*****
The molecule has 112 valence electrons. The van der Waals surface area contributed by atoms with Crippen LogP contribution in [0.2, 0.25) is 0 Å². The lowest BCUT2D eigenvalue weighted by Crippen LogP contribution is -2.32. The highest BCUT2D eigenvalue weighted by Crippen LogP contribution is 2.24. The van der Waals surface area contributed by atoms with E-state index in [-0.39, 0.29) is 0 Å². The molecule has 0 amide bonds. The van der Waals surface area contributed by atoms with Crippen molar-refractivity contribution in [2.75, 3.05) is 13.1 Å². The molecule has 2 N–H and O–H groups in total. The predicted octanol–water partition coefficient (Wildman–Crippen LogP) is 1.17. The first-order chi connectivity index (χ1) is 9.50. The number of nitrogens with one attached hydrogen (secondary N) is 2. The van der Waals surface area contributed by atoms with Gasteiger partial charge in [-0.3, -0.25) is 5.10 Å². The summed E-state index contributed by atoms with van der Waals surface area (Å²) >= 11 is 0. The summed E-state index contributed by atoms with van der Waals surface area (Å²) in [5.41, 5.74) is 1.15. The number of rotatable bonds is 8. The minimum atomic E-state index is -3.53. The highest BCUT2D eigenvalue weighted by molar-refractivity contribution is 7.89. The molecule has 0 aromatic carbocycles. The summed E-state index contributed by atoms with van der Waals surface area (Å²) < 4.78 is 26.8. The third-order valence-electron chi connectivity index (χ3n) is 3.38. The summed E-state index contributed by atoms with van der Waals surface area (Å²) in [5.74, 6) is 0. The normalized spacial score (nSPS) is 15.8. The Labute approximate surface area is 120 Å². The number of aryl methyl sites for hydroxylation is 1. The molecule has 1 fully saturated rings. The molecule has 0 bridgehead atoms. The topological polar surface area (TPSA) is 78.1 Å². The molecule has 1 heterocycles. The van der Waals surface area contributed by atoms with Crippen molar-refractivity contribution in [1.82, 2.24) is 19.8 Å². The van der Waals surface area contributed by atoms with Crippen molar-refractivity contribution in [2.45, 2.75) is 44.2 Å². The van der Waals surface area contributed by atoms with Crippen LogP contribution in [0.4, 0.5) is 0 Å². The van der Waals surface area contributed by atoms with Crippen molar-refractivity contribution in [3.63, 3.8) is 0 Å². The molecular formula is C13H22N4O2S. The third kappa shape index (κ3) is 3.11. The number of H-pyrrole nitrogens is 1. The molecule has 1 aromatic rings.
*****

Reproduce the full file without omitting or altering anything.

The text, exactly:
The molecule has 112 valence electrons. The van der Waals surface area contributed by atoms with Crippen LogP contribution in [0.2, 0.25) is 0 Å². The lowest BCUT2D eigenvalue weighted by Crippen LogP contribution is -2.32. The highest BCUT2D eigenvalue weighted by Crippen LogP contribution is 2.24. The van der Waals surface area contributed by atoms with E-state index in [-0.39, 0.29) is 0 Å². The molecule has 0 amide bonds. The van der Waals surface area contributed by atoms with Crippen molar-refractivity contribution in [2.75, 3.05) is 13.1 Å². The molecule has 2 N–H and O–H groups in total. The predicted octanol–water partition coefficient (Wildman–Crippen LogP) is 1.17. The first-order chi connectivity index (χ1) is 9.50. The number of nitrogens with one attached hydrogen (secondary N) is 2. The van der Waals surface area contributed by atoms with Gasteiger partial charge in [-0.3, -0.25) is 5.10 Å². The summed E-state index contributed by atoms with van der Waals surface area (Å²) >= 11 is 0. The summed E-state index contributed by atoms with van der Waals surface area (Å²) in [5.41, 5.74) is 1.15. The number of rotatable bonds is 8. The minimum atomic E-state index is -3.53. The highest BCUT2D eigenvalue weighted by molar-refractivity contribution is 7.89. The molecule has 0 aromatic carbocycles. The summed E-state index contributed by atoms with van der Waals surface area (Å²) < 4.78 is 26.8. The third-order valence-electron chi connectivity index (χ3n) is 3.38. The summed E-state index contributed by atoms with van der Waals surface area (Å²) in [5.74, 6) is 0. The normalized spacial score (nSPS) is 15.8. The Labute approximate surface area is 120 Å². The number of aryl methyl sites for hydroxylation is 1. The molecule has 1 fully saturated rings. The molecule has 0 bridgehead atoms. The topological polar surface area (TPSA) is 78.1 Å². The molecule has 1 heterocycles. The van der Waals surface area contributed by atoms with Crippen molar-refractivity contribution in [1.82, 2.24) is 19.8 Å². The van der Waals surface area contributed by atoms with Crippen molar-refractivity contribution in [2.45, 2.75) is 44.2 Å². The van der Waals surface area contributed by atoms with Crippen LogP contribution in [0.4, 0.5) is 0 Å². The van der Waals surface area contributed by atoms with Crippen molar-refractivity contribution in [3.63, 3.8) is 0 Å². The molecular formula is C13H22N4O2S. The third kappa shape index (κ3) is 3.11. The number of H-pyrrole nitrogens is 1. The molecule has 1 aromatic rings.